WHAT: Music lovers soon can resume their pilgrimages to Milan's La Scala opera house, where "Madama Butterfly" flopped on its opening night in 1904 and Maria Callas sang her way to stardom in the 1950s.
BACK STORY: For three years, La Scala was shrouded in plastic sheets, boards and scaffolding during renovation. The last time the opera house underwent major reconstruction was in 1946 after much of the auditorium were destroyed by an Allied bomb.
After a three-year makeover, Milan's La Scala opera house will unveil its new look Dec.7.
La Scala was built by Austrian Empress Maria Theresa, who ruled Milan in the 18th century. The church of Santa Maria alla Scala was demolished to make room for the theater, hence the opera's name -- more formally Teatro alla Scala. Many famous operas have had their premieres here, including Giuseppe Verdi's "Falstaff" and "Otello" and Giacomo Puccini's "Turandot."
In the meantime, opera buffs have bused to the drab outskirts of the city to see the company perform at the Arcimboldi, a modern hall built on the site of an old tire factory to serve as the opera's temporary home.
The reopening of La Scala will be celebrated on Dec. 7, the feast day of Milan's patron saint, Ambrose. But after 11 performances, the opera season will move back to the Arcimboldi to give technicians a chance to adjust La Scala's new stage machinery. Then, in the spring, the company will return to its traditional home for good.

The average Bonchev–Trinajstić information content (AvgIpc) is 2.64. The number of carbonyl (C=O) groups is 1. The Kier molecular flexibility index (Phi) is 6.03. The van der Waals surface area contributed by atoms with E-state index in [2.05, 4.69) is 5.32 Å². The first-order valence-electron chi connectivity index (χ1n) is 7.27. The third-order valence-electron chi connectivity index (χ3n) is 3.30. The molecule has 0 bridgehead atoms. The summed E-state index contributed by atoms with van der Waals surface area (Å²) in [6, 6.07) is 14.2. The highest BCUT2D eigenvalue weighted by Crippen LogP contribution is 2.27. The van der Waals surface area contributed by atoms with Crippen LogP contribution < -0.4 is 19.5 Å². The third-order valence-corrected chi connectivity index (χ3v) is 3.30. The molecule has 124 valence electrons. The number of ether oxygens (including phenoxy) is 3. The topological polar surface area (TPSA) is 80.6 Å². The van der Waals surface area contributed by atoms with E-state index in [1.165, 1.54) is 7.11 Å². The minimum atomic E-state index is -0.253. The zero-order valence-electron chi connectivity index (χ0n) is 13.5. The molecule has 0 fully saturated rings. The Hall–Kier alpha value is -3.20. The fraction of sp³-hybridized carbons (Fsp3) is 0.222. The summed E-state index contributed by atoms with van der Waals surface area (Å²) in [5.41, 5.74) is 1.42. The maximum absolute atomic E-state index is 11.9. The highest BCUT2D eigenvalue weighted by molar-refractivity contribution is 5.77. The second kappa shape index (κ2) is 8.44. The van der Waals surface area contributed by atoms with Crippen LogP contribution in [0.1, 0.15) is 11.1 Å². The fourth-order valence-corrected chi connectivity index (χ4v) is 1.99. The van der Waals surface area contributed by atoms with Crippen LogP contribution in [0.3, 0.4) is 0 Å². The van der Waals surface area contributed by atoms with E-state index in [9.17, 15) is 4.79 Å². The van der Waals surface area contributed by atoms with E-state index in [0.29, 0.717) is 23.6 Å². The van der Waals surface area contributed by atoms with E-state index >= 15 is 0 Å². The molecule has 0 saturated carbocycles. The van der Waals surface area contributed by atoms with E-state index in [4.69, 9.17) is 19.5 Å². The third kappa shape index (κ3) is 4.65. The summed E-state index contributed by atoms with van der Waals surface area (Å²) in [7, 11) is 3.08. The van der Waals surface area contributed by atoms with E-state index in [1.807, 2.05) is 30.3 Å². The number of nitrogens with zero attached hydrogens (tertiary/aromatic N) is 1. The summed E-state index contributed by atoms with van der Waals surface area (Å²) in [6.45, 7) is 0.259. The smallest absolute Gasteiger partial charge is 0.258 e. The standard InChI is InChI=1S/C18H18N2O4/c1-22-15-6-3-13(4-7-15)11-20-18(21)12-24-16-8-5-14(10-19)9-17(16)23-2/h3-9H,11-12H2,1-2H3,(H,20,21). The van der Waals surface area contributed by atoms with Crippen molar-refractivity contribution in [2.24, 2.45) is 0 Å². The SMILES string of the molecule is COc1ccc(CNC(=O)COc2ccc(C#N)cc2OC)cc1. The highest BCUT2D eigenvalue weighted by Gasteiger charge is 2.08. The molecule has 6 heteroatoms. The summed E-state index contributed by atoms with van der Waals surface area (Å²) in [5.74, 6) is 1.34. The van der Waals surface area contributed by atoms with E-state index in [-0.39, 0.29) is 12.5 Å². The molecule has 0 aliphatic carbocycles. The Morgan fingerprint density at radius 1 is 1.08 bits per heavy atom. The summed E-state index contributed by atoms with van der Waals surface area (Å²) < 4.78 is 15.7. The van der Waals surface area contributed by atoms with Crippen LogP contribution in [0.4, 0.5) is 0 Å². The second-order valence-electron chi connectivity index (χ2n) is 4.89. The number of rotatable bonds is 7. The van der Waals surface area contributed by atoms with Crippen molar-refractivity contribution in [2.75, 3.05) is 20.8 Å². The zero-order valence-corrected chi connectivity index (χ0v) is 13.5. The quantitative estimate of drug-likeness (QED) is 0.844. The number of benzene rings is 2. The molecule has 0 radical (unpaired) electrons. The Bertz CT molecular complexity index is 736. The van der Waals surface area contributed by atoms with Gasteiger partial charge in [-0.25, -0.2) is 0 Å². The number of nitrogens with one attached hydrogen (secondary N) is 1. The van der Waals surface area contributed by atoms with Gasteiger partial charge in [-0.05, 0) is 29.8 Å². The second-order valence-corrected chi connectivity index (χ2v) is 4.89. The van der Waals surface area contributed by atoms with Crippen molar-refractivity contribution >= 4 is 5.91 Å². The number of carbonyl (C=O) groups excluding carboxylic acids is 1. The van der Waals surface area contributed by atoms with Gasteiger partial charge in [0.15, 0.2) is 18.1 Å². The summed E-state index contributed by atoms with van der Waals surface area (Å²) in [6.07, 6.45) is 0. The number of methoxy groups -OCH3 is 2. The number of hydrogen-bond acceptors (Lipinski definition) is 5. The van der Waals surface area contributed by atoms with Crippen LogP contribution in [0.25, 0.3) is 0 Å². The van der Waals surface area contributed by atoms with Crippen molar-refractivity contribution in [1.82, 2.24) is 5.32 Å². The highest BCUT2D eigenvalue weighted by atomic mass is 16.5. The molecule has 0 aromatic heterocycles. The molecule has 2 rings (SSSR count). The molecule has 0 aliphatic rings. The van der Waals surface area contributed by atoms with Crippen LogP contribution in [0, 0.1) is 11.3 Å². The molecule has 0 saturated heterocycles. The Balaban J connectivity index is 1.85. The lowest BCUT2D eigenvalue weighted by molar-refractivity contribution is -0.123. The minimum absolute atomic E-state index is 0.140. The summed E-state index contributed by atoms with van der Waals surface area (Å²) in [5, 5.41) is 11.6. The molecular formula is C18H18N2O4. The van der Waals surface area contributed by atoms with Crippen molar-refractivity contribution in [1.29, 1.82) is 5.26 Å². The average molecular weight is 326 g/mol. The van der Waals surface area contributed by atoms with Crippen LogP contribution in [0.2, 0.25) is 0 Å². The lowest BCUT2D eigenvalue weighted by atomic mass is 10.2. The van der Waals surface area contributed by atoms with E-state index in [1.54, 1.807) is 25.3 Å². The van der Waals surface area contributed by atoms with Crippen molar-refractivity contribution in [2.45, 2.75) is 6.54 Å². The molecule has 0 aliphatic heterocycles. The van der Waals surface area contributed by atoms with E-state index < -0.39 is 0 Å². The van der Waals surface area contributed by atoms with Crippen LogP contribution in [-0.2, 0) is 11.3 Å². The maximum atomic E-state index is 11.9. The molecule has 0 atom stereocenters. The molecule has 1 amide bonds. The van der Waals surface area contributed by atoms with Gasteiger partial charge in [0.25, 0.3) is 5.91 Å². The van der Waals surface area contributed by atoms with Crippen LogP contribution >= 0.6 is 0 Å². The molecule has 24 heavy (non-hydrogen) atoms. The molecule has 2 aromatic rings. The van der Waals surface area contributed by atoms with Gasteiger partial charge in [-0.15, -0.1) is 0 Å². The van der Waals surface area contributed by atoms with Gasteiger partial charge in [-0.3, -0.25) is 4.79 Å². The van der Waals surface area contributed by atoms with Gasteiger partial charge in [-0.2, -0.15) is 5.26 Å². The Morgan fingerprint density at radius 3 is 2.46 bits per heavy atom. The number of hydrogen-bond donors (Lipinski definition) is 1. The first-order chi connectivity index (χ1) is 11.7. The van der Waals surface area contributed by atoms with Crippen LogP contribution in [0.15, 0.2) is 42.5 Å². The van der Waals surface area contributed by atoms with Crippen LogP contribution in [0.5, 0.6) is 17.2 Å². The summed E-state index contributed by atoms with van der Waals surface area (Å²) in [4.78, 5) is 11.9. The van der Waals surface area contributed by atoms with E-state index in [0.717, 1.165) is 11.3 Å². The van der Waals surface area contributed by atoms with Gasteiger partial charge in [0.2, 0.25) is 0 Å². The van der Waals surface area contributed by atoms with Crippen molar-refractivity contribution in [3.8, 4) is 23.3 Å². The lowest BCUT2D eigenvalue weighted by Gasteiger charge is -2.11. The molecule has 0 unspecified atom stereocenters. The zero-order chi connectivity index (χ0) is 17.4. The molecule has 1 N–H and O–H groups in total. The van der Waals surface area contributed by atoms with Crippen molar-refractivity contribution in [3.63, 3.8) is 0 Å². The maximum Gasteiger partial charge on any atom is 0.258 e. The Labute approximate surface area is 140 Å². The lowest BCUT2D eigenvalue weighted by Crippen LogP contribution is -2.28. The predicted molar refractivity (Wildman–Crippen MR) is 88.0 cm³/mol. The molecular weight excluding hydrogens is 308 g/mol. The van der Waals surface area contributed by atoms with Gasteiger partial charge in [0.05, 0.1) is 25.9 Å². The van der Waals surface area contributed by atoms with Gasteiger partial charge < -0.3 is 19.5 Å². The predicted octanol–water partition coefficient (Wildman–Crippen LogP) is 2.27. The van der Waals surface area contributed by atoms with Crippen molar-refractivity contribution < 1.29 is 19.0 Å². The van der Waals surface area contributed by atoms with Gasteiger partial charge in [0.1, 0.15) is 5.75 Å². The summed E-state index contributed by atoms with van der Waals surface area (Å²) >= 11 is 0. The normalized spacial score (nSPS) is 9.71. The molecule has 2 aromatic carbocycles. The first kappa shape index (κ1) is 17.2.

WHAT'S NEW: The restored opera house keeps much of its old look, with some modern tweaks. The tall, compact, horseshoe-shape arrangement of spectator boxes, lined in red velvet and fronted with gilded panels, still juts straight up from the orchestra seating. However, each seat back will have new electronic displays for subtitles.
The top levels still hold the cheap seats cherished by Milan's most demanding opera fanatics. The denizens of these upper tiers are legendary for their noisy cheers and hisses, which contrast with the polite behavior of the audience below.
To the horror of some Milanese preservationists, the backstage was demolished to enlarge the storage space for sets to a towering 17 stories and to replace the old set-changing machinery. This will allow the company to put on more productions and meet a growing demand for tickets.
On the outside, La Scala's neoclassical front remains the same, but farther back the building was expanded to make room for the new backstage.
SEEING AN OPERA: Milan is Italy's fashion capital, and the opera can be a dressy affair. Opening nights draw plenty of men in perfectly cut suits and women shimmering with jewels, but dark sports coats and dresses will work as stand-ins, except at La Scala's Dec. 7 opening-night gala, where tuxedos and glamorous gowns will be the norm.